The Manitoba office of the Canadian Manufacturers and Exporters (CME) is serious about its safety protocols. It has an active safety team with regimens that companies do not take lightly.

But Ron Koslowsky, the head of the Manitoba CME, said in order to maintain the positive trend in infection rates while slowly bringing the rest of the economy back online, measures need to be put in place.

“We have regular meetings with provincial officials and we have told them in order for everything to go forward, they need to have testing in place,” Koslowsky said. “Once there is a reopening, the last thing you want is to have major problems to arise.”

JOE BRYKSA / WINNIPEG FREE PRESS FILES Ron Koslowsky said measures need to be put in place in order to maintain the positive trend in infection rates while slowly bringing the rest of the economy back online.

Another thing he believes is necessary is proper and consistent messaging about what is required.

“By and large we (manufacturing industries) have been staying at work and we have learned a lot about what works and what doesn’t work when people do have to come to work,” he said. “Our safety association here has done a phenomenal job in getting good information out.”

While there are sad reports about outbreaks at meat-packing plants across North America that have forced them to close, Manitoba’s pork plants, for instance, have been largely spared such incidents. Many believe it’s because of stringent safety measures.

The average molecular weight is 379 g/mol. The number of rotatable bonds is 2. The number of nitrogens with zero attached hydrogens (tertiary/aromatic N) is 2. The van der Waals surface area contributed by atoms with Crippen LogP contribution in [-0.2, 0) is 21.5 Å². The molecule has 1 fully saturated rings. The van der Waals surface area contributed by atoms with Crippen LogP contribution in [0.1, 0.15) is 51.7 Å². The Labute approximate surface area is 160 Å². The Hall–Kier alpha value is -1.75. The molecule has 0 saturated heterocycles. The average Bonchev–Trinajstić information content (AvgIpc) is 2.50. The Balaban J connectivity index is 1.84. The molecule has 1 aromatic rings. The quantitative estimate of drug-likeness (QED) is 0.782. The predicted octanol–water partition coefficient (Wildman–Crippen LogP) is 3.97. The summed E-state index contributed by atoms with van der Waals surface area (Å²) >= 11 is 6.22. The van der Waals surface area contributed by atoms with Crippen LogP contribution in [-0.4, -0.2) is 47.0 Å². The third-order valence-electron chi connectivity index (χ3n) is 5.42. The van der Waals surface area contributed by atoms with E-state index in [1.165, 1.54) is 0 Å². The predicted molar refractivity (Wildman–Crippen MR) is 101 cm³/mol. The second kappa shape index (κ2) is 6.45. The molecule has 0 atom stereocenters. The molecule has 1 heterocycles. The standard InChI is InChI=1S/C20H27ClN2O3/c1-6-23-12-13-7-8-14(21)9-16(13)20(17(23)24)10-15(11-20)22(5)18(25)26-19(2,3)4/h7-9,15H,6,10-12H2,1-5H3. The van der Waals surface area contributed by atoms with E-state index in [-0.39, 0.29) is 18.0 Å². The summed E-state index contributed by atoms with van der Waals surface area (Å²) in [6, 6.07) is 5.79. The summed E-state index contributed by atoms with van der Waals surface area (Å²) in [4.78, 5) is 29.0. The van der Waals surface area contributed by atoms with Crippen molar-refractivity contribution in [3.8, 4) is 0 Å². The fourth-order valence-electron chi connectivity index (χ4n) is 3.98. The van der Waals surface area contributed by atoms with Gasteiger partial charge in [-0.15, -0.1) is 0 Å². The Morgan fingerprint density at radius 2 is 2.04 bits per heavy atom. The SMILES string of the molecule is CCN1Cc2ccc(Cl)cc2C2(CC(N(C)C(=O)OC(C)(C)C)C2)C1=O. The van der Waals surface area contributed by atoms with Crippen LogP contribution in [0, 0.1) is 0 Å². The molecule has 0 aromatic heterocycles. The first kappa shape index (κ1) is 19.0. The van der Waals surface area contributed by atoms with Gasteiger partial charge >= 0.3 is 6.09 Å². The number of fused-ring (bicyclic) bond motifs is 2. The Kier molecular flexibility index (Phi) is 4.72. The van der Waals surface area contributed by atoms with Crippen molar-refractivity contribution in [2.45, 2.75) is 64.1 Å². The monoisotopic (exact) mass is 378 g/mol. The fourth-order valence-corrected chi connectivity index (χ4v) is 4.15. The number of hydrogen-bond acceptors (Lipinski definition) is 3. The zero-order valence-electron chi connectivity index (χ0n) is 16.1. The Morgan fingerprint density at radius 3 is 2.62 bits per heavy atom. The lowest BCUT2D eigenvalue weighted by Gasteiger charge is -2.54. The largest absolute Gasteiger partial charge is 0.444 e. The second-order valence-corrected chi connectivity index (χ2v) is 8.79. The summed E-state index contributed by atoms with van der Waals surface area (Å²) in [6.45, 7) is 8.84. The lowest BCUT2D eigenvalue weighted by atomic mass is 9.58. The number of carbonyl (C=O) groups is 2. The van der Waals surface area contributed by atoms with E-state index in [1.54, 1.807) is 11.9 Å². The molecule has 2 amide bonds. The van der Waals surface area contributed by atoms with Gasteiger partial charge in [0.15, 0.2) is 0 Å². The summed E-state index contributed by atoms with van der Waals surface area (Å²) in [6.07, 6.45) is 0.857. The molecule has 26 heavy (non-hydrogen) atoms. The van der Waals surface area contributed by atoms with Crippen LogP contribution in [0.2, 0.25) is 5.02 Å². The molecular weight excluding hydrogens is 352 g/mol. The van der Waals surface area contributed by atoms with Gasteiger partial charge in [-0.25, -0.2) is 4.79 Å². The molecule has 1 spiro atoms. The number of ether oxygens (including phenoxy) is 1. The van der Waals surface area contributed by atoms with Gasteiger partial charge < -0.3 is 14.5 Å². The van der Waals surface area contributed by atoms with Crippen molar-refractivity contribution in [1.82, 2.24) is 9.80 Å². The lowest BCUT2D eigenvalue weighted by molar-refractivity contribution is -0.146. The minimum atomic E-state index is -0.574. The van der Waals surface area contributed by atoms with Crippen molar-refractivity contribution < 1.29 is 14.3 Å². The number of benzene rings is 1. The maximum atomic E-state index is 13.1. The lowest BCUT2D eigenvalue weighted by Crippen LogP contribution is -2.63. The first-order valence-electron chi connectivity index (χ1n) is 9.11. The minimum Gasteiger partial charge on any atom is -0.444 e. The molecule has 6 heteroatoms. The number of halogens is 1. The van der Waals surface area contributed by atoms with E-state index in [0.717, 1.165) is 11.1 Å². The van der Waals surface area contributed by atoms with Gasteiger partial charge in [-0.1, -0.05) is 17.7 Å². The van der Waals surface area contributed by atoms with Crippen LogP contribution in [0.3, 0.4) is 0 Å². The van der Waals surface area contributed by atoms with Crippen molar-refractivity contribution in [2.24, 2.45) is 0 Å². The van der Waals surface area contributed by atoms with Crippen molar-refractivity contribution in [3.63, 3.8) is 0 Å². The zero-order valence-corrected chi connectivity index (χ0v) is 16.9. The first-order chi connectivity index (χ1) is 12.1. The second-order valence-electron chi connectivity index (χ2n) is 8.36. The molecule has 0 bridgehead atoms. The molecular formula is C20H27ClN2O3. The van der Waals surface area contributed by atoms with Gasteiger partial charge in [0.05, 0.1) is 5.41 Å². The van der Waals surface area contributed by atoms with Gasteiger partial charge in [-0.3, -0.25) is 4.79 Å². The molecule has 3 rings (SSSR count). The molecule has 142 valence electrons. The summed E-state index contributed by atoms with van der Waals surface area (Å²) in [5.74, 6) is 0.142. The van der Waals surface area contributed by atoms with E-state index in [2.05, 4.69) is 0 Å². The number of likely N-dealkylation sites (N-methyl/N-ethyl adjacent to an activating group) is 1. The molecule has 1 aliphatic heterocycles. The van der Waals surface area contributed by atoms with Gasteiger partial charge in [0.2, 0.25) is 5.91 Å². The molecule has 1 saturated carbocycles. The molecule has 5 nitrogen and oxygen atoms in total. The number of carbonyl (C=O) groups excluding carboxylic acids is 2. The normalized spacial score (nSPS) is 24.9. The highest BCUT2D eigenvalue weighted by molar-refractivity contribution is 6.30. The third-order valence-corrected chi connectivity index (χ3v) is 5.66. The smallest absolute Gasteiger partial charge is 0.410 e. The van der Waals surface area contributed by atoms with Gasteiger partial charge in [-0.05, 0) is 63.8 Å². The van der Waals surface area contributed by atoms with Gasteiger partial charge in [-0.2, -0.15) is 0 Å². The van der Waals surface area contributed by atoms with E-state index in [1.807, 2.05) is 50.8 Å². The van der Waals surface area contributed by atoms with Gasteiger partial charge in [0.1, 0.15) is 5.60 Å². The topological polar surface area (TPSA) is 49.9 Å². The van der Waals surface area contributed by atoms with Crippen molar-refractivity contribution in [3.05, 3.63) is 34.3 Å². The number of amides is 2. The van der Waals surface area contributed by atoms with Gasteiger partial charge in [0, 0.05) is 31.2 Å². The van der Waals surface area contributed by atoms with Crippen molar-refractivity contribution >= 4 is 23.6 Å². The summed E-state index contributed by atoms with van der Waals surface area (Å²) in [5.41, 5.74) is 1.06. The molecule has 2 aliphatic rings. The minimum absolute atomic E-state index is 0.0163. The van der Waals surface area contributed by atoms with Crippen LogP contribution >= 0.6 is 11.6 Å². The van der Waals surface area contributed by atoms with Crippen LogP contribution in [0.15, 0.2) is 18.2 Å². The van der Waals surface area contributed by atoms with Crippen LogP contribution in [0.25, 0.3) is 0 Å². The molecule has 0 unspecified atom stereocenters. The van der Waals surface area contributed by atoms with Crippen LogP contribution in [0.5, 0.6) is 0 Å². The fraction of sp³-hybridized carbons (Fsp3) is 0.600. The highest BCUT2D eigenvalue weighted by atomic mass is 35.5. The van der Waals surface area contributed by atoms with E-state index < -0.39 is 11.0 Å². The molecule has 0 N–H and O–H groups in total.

The discipline necessary to meet quality standards that has been ingrained in the industry over the past few decades has now become mission critical. The industry knows a thing or two about how to keep people safe in the work environment.

Phil Houde, secretary to the economic growth committee of cabinet and CEO of the province’s Economic Development Office, has been on the twice-weekly calls with more than two-dozen economic development people from across the province’s diverse industries over the past few weeks.

He said, “ People are rising to the challenge and it really picks you up when you hear the silver linings.”

Winpak has definitely lost some business. It makes all sorts of packaging products for the hospitality and food service industries and that has all but evaporated. (The company had to move up its previously scheduled summer plant shutdown to an Easter-time shutdown for its Toronto plant.)

But it has experienced a spike in demand for its cheese and prepared meats packaging as people have been forced out of the restaurants (and university and school cafeterias) and are now eating at home.

With so many people experiencing so much hardship and uncertainty, the province’s manufacturing industry has been reluctant to speak too loudly about the fact that it has done quite well these past several weeks.

martin.cash@freepress.mb.ca

Martin Cash

Martin Cash
Reporter

Martin Cash has been writing a column and business news at the Free Press since 1989. Over those years he’s written through a number of business cycles and the rise and fall (and rise) in fortunes of many local businesses.